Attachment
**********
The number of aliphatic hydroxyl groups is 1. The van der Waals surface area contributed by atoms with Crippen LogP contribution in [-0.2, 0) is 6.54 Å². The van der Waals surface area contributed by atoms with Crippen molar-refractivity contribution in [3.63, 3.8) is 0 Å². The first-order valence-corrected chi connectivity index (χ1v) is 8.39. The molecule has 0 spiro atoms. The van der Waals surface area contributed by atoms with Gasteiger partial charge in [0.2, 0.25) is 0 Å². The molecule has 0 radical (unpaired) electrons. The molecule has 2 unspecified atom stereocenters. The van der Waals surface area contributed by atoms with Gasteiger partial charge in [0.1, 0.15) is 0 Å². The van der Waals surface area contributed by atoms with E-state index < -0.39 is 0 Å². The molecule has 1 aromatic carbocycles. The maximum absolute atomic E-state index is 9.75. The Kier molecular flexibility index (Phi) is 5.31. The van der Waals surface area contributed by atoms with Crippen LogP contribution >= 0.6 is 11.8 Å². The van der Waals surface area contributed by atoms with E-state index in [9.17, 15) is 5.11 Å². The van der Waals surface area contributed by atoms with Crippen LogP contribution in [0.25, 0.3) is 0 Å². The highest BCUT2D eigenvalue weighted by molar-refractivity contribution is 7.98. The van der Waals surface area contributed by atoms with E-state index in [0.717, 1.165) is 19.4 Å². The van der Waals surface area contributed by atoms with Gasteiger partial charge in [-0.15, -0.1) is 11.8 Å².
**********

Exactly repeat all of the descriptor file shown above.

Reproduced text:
The number of aliphatic hydroxyl groups is 1. The van der Waals surface area contributed by atoms with Crippen LogP contribution in [-0.2, 0) is 6.54 Å². The van der Waals surface area contributed by atoms with Crippen molar-refractivity contribution in [3.63, 3.8) is 0 Å². The first-order valence-corrected chi connectivity index (χ1v) is 8.39. The molecule has 0 spiro atoms. The van der Waals surface area contributed by atoms with Gasteiger partial charge in [0.2, 0.25) is 0 Å². The molecule has 0 radical (unpaired) electrons. The molecule has 2 unspecified atom stereocenters. The van der Waals surface area contributed by atoms with Gasteiger partial charge in [0.1, 0.15) is 0 Å². The van der Waals surface area contributed by atoms with E-state index < -0.39 is 0 Å². The molecule has 1 aromatic carbocycles. The maximum absolute atomic E-state index is 9.75. The Kier molecular flexibility index (Phi) is 5.31. The van der Waals surface area contributed by atoms with Crippen LogP contribution >= 0.6 is 11.8 Å². The van der Waals surface area contributed by atoms with E-state index in [9.17, 15) is 5.11 Å². The van der Waals surface area contributed by atoms with Crippen LogP contribution in [0.25, 0.3) is 0 Å². The highest BCUT2D eigenvalue weighted by molar-refractivity contribution is 7.98. The van der Waals surface area contributed by atoms with E-state index in [0.717, 1.165) is 19.4 Å². The van der Waals surface area contributed by atoms with Gasteiger partial charge in [-0.15, -0.1) is 11.8 Å².